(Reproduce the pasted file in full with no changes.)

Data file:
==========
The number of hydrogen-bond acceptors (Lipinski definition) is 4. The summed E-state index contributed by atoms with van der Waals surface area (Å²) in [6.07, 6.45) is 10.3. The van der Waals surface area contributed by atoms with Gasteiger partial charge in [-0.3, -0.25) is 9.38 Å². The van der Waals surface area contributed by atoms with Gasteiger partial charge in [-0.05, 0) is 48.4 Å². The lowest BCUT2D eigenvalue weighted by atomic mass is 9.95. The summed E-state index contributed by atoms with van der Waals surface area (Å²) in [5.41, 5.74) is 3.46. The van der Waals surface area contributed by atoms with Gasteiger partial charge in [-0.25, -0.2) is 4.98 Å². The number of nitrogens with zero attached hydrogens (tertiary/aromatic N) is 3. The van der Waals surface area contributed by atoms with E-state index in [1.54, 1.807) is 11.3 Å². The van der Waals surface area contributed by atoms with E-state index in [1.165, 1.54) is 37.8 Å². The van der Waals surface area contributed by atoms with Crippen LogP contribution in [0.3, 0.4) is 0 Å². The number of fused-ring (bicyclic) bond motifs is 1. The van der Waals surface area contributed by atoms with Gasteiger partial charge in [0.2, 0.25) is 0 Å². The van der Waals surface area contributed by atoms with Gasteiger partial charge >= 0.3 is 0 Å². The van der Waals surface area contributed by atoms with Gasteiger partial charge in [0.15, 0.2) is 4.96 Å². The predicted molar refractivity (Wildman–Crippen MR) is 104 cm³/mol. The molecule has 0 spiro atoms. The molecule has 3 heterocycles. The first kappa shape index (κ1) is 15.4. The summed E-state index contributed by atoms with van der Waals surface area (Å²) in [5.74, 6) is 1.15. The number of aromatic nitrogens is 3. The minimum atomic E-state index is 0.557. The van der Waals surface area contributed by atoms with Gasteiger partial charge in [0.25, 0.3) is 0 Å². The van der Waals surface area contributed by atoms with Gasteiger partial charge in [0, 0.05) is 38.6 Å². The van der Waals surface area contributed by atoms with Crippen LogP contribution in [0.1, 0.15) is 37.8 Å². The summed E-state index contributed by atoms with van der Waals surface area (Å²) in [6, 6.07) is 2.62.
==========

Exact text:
The number of hydrogen-bond acceptors (Lipinski definition) is 4. The summed E-state index contributed by atoms with van der Waals surface area (Å²) in [6.07, 6.45) is 10.3. The van der Waals surface area contributed by atoms with Gasteiger partial charge in [-0.3, -0.25) is 9.38 Å². The van der Waals surface area contributed by atoms with Gasteiger partial charge in [-0.05, 0) is 48.4 Å². The lowest BCUT2D eigenvalue weighted by atomic mass is 9.95. The summed E-state index contributed by atoms with van der Waals surface area (Å²) in [5.41, 5.74) is 3.46. The van der Waals surface area contributed by atoms with Gasteiger partial charge in [-0.25, -0.2) is 4.98 Å². The number of nitrogens with zero attached hydrogens (tertiary/aromatic N) is 3. The van der Waals surface area contributed by atoms with E-state index in [1.54, 1.807) is 11.3 Å². The van der Waals surface area contributed by atoms with E-state index in [1.165, 1.54) is 37.8 Å². The van der Waals surface area contributed by atoms with Crippen LogP contribution in [0.3, 0.4) is 0 Å². The number of fused-ring (bicyclic) bond motifs is 1. The van der Waals surface area contributed by atoms with Gasteiger partial charge in [0.2, 0.25) is 0 Å². The van der Waals surface area contributed by atoms with Gasteiger partial charge >= 0.3 is 0 Å². The van der Waals surface area contributed by atoms with Gasteiger partial charge in [0.15, 0.2) is 4.96 Å². The predicted molar refractivity (Wildman–Crippen MR) is 104 cm³/mol. The molecule has 0 spiro atoms. The molecule has 3 heterocycles. The first kappa shape index (κ1) is 15.4. The summed E-state index contributed by atoms with van der Waals surface area (Å²) in [5.74, 6) is 1.15. The number of aromatic nitrogens is 3. The minimum atomic E-state index is 0.557. The van der Waals surface area contributed by atoms with Gasteiger partial charge in [0.25, 0.3) is 0 Å². The van der Waals surface area contributed by atoms with Gasteiger partial charge in [0, 0.05) is 38.6 Å². The van der Waals surface area contributed by atoms with Crippen LogP contribution in [0.1, 0.15) is 37.8 Å². The summed E-state index contributed by atoms with van der Waals surface area (Å²) in [6, 6.07) is 2.62.